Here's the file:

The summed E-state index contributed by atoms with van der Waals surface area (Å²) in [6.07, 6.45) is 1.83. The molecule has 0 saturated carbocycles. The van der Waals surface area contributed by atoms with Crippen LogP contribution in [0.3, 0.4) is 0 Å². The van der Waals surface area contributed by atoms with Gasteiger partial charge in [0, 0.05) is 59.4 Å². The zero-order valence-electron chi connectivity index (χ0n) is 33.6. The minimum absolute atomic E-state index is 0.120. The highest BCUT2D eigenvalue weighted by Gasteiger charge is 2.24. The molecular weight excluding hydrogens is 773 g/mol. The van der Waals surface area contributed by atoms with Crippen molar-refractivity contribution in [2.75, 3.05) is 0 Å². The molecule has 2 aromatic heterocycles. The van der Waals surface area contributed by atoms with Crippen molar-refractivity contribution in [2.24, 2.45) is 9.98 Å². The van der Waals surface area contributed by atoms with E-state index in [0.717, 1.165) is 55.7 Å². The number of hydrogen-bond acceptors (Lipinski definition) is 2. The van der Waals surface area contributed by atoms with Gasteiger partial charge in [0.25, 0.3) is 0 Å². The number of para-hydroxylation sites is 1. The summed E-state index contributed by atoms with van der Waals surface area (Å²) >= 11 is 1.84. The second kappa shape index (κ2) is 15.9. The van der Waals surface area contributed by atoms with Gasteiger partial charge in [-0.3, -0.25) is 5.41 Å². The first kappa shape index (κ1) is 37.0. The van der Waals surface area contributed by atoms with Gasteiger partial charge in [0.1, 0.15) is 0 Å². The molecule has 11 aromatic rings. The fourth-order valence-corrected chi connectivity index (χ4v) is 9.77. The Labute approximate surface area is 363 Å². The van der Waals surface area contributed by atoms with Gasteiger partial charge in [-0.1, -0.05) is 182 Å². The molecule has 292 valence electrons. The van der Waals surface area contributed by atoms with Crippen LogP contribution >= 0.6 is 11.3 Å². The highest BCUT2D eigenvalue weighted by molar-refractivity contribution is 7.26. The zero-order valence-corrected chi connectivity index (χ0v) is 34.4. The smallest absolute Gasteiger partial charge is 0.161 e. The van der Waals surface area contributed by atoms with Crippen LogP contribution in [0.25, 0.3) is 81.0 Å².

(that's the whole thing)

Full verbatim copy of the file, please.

The summed E-state index contributed by atoms with van der Waals surface area (Å²) in [6.07, 6.45) is 1.83. The molecule has 0 saturated carbocycles. The van der Waals surface area contributed by atoms with Crippen LogP contribution in [0.3, 0.4) is 0 Å². The van der Waals surface area contributed by atoms with Gasteiger partial charge in [0, 0.05) is 59.4 Å². The zero-order valence-electron chi connectivity index (χ0n) is 33.6. The minimum absolute atomic E-state index is 0.120. The highest BCUT2D eigenvalue weighted by Gasteiger charge is 2.24. The molecular weight excluding hydrogens is 773 g/mol. The van der Waals surface area contributed by atoms with Crippen molar-refractivity contribution in [2.75, 3.05) is 0 Å². The molecule has 2 aromatic heterocycles. The van der Waals surface area contributed by atoms with Crippen molar-refractivity contribution in [2.24, 2.45) is 9.98 Å². The van der Waals surface area contributed by atoms with E-state index in [0.717, 1.165) is 55.7 Å². The number of hydrogen-bond acceptors (Lipinski definition) is 2. The van der Waals surface area contributed by atoms with Gasteiger partial charge in [0.25, 0.3) is 0 Å². The number of para-hydroxylation sites is 1. The summed E-state index contributed by atoms with van der Waals surface area (Å²) >= 11 is 1.84. The second kappa shape index (κ2) is 15.9. The van der Waals surface area contributed by atoms with Gasteiger partial charge in [-0.3, -0.25) is 5.41 Å². The first kappa shape index (κ1) is 37.0. The van der Waals surface area contributed by atoms with Gasteiger partial charge in [0.1, 0.15) is 0 Å². The molecule has 11 aromatic rings. The fourth-order valence-corrected chi connectivity index (χ4v) is 9.77. The Labute approximate surface area is 363 Å². The van der Waals surface area contributed by atoms with Gasteiger partial charge in [-0.1, -0.05) is 182 Å². The molecule has 292 valence electrons. The van der Waals surface area contributed by atoms with Crippen LogP contribution >= 0.6 is 11.3 Å². The highest BCUT2D eigenvalue weighted by molar-refractivity contribution is 7.26. The zero-order valence-corrected chi connectivity index (χ0v) is 34.4. The smallest absolute Gasteiger partial charge is 0.161 e. The van der Waals surface area contributed by atoms with Crippen LogP contribution in [0.25, 0.3) is 81.0 Å².